Wednesday, October 16, 2013

Bottom of the Trope Barrel

Is there a point to TVTropes these days?
I mean, yes, the site gave me a few chuckles years ago when it was attacking the endless strings of Buffys and Homers on television and their repetitive on-screen interactions, but in its desperation for more material it's now pretty much a list of anything and everything someone anywhere at any time might have said in some way. When it ends up listing things as generic as swearing and nudity or as obscure as the way a comic book character's speech bubbles are drawn, it's about time to admit there's no real reason for the discussion. It's only a social activity, smalltalk perpetuated solely by the participants' desire to participate and not by any specific topic.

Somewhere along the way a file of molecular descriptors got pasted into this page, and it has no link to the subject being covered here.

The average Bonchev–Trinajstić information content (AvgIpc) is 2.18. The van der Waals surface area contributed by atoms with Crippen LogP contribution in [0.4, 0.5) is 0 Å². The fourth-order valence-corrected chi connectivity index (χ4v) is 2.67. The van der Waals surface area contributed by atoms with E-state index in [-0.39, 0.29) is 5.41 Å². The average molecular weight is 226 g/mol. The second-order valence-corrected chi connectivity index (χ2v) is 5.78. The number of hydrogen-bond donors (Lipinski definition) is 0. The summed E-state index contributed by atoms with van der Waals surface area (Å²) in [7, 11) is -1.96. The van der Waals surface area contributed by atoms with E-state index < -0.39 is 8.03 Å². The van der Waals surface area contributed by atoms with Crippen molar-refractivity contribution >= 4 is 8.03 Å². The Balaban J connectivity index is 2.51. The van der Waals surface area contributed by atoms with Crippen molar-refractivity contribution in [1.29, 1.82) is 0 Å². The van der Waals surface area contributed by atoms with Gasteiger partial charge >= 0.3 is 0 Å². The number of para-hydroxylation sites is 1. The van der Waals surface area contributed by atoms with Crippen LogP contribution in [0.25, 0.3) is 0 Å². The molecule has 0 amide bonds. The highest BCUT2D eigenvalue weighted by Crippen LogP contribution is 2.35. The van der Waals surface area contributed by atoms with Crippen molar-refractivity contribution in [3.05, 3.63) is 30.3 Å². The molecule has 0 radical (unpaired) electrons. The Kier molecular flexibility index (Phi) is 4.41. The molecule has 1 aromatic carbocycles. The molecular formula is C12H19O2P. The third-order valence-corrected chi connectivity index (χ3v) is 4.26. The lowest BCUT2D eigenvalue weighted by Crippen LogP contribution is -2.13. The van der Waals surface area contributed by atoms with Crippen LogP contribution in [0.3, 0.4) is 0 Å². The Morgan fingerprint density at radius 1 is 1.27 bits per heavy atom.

The degradation is really sort of obvious from the front page disclaimer: "We are also not a wiki for bashing things. Once again, we're about celebrating fiction, not showing off how snide and sarcastic we can be."

See, that's the problem. Bashing things that deserve to be bashed is the logical purpose of such a site. Popular tropes are examples of bad writing, of lazy, uncreative, patronizingly simplistic writing. Delineating the dip from representations of the human experience or of specific ideas to "that's what she said" laugh-track-tripe is the logical reason to point out tropes. You're supposed to be pointing out things about which we should be snide and sarcastic, which we should condemn as cheap, repetitive and dull.

Of course, somewhere along the way, the satirical gadfly core concept disintegrated into a gigantic mass of fanboys terrified of offending each other, attempting only to link anything from elsewhere on the internet to the TVTropes site with no particular rhyme or reason, just to take part in that communal babbling.
Is "desperate for attention" a trope?

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